Feiglin vows Zehut will run for Knesset, despite internal split

Despite failure in previous election and amid turmoil within the party, libertarian-leaning Zehut party will run again, vows Moshe Feiglin.

Arutz Sheva Staff ,

Moshe Feiglin
Moshe Feiglin
Flash 90

The Zehut party, led by former Likud MK Moshe Feiglin, will run again for the Knesset this September, despite internal turmoil and the party’s poor performance in the April 9th election.

Speaking with Reshet Bet Monday morning, Feiglin said that he was still open to the idea of forming an alliance with other right-wing parties, but emphasized that Zehut would run again for the Knesset, even if it ends up doing so alone.

“We’re here, a very significant party, very serious, with thousands of members,” said Feiglin, adding that Zehut is “preparing for the elections,” and noted that “in some of the polls we’re already passing the minimum threshold.”

Feiglin said that in the next election, the party would emphasize its right-wing, nationalist bona fides, suggesting that the defeat in the April election was due at least in part to concerns among voters that the party would not held build a right-wing government.

“The public didn’t remember me from ‘Zo Artzeinu’ or my total commitment to nationalist values,” said Feiglin, referring to his protest movement formed in the early 1990s to oppose the Oslo Accords.

“So now it will be clear that we are a part of the right-wing bloc, a fact that wasn’t clear in the last election, but will be emphasized in the coming campaign.”

But, Feiglin, added, Zehut would continue to put its free market economic positions at the top of its platform.

“The economic issues – lowering the cost of living, reducing the cost of housing – those will be the central issues of the campaign.”

The Zehut chief added that while he was still open to a joint ticket with the New Right party, Zehut would run for the next Knesset even if no alliance is formed.

“There’s no problem regarding positions” within a joint list, “anyway it would just be a technical bloc. No matter what, Zehut will be running.”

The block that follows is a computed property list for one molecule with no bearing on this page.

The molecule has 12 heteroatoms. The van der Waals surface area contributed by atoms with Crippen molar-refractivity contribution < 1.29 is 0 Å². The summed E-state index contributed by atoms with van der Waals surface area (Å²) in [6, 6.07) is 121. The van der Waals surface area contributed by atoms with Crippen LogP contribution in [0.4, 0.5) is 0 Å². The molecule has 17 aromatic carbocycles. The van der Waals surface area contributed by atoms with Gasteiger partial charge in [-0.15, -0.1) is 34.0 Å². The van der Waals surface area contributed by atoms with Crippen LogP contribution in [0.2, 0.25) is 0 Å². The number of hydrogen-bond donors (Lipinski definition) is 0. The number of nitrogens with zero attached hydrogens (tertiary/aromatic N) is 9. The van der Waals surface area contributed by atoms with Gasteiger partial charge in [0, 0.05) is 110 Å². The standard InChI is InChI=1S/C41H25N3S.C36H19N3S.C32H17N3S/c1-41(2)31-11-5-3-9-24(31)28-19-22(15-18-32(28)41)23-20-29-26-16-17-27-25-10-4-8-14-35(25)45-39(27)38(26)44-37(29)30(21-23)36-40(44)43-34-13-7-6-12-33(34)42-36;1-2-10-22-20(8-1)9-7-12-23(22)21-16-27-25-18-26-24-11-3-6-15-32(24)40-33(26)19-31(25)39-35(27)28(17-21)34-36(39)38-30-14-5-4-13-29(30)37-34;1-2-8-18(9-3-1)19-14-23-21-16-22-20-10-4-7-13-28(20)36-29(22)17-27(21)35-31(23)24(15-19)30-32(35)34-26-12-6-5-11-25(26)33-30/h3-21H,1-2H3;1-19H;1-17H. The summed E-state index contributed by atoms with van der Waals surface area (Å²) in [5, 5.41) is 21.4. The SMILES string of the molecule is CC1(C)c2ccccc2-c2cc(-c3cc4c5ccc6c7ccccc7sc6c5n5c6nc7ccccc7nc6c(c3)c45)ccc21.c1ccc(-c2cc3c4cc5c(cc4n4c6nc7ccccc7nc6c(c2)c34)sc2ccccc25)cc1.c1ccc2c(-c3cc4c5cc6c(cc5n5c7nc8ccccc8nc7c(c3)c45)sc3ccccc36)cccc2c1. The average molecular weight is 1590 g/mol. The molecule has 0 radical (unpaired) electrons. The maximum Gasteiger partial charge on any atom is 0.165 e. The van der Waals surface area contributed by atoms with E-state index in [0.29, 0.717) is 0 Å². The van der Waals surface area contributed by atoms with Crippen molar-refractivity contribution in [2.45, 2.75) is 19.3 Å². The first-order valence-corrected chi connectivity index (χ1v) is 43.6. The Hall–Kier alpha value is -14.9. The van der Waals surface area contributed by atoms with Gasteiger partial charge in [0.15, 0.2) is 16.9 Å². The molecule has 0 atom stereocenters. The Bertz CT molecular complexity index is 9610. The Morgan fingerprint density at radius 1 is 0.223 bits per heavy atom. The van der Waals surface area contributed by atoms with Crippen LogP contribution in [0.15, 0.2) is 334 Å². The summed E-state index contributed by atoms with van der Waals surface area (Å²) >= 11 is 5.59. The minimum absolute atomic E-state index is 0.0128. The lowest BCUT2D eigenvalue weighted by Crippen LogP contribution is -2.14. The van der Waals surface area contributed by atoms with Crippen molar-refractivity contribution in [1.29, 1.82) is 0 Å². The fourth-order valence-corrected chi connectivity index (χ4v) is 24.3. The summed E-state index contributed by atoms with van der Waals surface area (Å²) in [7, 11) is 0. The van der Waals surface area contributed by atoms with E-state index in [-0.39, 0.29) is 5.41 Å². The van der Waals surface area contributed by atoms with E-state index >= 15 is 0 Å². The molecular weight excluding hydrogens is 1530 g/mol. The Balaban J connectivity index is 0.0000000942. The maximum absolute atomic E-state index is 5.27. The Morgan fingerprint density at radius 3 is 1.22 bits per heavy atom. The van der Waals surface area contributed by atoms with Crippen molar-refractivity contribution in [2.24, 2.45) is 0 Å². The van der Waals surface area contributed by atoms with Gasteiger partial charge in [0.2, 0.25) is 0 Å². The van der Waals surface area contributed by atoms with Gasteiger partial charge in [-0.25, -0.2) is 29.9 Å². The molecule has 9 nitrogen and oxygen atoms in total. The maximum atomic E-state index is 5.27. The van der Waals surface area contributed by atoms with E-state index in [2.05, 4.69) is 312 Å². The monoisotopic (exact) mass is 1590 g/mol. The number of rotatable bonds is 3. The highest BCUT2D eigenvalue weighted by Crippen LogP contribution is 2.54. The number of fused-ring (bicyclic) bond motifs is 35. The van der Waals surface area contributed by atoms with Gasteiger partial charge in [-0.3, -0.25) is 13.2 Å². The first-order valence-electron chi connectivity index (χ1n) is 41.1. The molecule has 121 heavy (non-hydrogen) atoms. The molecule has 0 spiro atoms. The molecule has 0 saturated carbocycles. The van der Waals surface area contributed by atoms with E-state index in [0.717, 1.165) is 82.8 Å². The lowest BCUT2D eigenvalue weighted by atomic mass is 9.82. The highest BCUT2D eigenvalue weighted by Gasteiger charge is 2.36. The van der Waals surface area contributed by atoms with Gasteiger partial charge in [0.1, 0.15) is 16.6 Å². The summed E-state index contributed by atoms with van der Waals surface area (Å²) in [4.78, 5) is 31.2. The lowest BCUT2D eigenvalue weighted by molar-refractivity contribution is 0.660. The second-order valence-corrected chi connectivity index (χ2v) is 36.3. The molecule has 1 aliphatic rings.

In the previous election, Zehut had been projected to win four to five seats, clearing the 3.25% electoral threshold.

But on election day, the party netted just 118,031 votes – or 2.74%, some 22,000 votes short of the threshold.

Since then, Zehut has been wracked by internal divisions, with several Knesset candidates protesting Feiglin’s plan to appoint long-time ally and party director-general Shai Malka to a higher position on the party’s Knesset slate.

As the backlash over plans to alter the Knesset list intensified, Malka pulled his name from the party’s Knesset slate. Zehut’s leadership vowed to resolve the “crisis” by holding new leadership elections, while granting the party chairman full discretion in selecting the party’s list.

“The crisis created in our party will be resolved through the democratic vote of all its members,” the Feiglin said in a statement to Zehut members.

“In light of the crisis that has broken out in our party, and after an honest attempt and great effort to reach a compromise, I have decided that the continued existence of the party and the ability to fulfill its vision require me to ratify my authority as chairman anew and to subject myself again to the vote of all party members, by asking the highest body in the party – the entirety of its members – to entrust me with the position of chairman of the party, together with the authority to determine, only for the upcoming elections and due to time constraints, the composition of the list of party candidates for the 22nd Knesset, at my sole discretion.”

“The vote will give the elected chairman full authority to determine, for the coming elections only, at his sole discretion, the entire list for the 22nd Knesset.”

The leadership election was cancelled days later, however, when the sole challenger dropped out of the race.